Re: Who Says Americans Don't Understand Irony?

1

Did the guy wander into a Billy Bragg concert without knowing the politics or did he pay money just to get to shout that?


Posted by: Moby Hick | Link to this comment | 10- 6-13 8:55 PM
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2

I mean, I had to google Mr. Bragg, but my dad was only a non-combat veteran so I may have not been told everything.


Posted by: Moby Hick | Link to this comment | 10- 6-13 9:08 PM
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3

He defended Guam, but apparently Guam was mostly safe by 1951.


Posted by: Moby Hick | Link to this comment | 10- 6-13 9:10 PM
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4

It is kind of ironic that, decades after standing up to Hitler, the British have such limited rights of free speech, with their McLibel trials and super injunctions and stuff.


Posted by: Natilo Paennim | Link to this comment | 10- 6-13 10:01 PM
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5

We don't all know very much about British freedom of speech, or irony.


Posted by: text | Link to this comment | 10- 6-13 10:06 PM
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6

All British know very much about freedom, or irony of speech, don't we?


Posted by: Natilo Paennim | Link to this comment | 10- 6-13 11:16 PM
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7

six very much embodies irony of some form.


Posted by: text | Link to this comment | 10- 6-13 11:28 PM
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8

Scrambled, I think.


Posted by: teofilo | Link to this comment | 10- 6-13 11:50 PM
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9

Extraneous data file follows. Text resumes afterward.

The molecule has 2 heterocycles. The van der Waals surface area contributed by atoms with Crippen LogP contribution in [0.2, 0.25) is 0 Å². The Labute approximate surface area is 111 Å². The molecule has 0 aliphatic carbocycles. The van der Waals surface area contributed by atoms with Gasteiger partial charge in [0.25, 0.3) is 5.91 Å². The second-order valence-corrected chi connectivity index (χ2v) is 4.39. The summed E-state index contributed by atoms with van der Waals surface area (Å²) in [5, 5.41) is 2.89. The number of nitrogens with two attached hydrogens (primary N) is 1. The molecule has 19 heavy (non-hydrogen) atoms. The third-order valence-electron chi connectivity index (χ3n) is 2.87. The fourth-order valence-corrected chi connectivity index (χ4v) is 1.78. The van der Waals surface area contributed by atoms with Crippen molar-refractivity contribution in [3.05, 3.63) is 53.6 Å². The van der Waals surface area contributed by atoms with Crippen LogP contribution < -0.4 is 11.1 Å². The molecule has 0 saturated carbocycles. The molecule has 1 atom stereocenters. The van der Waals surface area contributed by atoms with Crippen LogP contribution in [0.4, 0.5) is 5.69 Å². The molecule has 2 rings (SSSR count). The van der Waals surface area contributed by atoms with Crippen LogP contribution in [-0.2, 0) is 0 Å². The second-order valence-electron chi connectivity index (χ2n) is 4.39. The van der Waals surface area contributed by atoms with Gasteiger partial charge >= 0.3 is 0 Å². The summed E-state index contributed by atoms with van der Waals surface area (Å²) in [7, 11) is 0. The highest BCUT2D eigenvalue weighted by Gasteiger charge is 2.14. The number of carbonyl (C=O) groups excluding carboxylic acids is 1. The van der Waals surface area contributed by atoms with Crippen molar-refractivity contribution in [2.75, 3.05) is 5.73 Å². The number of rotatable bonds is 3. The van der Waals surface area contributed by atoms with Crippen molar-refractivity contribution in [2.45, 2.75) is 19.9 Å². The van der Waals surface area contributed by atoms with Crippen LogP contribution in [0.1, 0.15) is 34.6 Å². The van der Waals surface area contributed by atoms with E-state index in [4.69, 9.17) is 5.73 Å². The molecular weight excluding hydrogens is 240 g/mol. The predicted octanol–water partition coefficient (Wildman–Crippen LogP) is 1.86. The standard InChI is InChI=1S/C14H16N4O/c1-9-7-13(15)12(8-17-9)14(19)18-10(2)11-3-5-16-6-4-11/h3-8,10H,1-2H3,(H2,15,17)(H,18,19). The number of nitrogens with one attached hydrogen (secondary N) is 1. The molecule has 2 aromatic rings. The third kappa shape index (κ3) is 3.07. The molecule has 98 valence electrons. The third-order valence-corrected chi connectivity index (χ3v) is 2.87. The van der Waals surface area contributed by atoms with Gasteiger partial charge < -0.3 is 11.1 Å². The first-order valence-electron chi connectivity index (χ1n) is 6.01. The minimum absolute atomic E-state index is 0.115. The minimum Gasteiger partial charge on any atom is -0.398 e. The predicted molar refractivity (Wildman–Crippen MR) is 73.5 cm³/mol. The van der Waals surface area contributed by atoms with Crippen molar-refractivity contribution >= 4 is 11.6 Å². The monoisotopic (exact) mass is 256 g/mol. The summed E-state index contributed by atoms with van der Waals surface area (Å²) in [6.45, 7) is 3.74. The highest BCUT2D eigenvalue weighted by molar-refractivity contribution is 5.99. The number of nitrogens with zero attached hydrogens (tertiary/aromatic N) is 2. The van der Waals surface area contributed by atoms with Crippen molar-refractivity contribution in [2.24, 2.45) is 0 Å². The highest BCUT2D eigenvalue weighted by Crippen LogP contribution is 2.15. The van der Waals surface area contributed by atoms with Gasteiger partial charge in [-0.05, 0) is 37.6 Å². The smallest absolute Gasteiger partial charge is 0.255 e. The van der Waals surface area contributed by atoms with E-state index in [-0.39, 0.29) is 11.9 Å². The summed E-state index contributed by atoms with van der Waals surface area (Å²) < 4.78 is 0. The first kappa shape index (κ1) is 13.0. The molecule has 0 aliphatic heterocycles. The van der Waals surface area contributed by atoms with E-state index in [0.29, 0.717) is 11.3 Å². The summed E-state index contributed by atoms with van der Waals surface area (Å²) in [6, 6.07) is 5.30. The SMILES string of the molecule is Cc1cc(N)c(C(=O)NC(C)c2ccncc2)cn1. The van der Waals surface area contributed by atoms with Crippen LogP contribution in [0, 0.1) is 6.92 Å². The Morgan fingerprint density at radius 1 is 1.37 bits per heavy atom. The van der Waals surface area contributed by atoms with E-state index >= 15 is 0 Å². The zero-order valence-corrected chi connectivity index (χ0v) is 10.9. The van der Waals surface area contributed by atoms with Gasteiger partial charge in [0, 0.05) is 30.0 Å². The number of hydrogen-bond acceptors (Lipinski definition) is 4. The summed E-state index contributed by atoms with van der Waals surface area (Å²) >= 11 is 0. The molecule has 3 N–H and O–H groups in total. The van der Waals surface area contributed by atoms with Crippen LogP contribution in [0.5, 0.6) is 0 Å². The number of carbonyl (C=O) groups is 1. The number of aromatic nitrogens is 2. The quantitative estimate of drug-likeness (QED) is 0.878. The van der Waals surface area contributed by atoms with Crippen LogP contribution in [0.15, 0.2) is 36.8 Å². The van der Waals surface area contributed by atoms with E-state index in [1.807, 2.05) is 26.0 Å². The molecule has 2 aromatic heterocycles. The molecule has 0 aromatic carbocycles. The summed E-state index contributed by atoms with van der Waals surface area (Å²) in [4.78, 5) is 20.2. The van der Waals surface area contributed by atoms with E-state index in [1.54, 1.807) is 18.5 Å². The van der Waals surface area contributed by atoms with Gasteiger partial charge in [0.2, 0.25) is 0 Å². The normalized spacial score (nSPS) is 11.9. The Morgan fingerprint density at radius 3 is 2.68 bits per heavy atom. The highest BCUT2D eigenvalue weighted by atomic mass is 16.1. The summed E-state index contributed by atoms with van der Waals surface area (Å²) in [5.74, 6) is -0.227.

I saw a guy at a Fugazi show with a tshirt that said "Keep YOUR politics out of MY music." I am thinking it had to be a joke. (And I think the heckler was being funny too.)


Posted by: oudemia | Link to this comment | 10- 7-13 5:44 AM
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10

Politicians do stupid stuff like that all the time- Reagan with Born in the USA, many politicians with an "unbiased" song like This Land is Your Land.


Posted by: SP | Link to this comment | 10- 7-13 6:11 AM
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11

Or when Clinton thought that Fleetwood Mac would somehow help attract voters.


Posted by: Moby Hick | Link to this comment | 10- 7-13 6:14 AM
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12

I earwormed myself on that, but I'm going to blame SP.


Posted by: Moby Hick | Link to this comment | 10- 7-13 6:15 AM
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13

I earwormed myself

You should probably go to the bathroom to do that. Or Nantucket.


Posted by: apostropher | Link to this comment | 10- 7-13 6:17 AM
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14

Limericks don't count as songs.


Posted by: SP | Link to this comment | 10- 7-13 6:24 AM
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15

Although Billy Joel once pointed out that Piano Man is just a bunch of limerick verses.


Posted by: SP | Link to this comment | 10- 7-13 6:25 AM
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16

"And the waitress is practicing politics,
as the businessmen slowly get stoned.
They're sharing a drink they call Loneliness,
because they suck at nicknaming."


Posted by: Moby Hick | Link to this comment | 10- 7-13 6:30 AM
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17

They're sharing a drink they call Loneliness,
And arguing homed versus honed.


Posted by: apostropher | Link to this comment | 10- 7-13 6:52 AM
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18

Well, we're all in the mood for a melody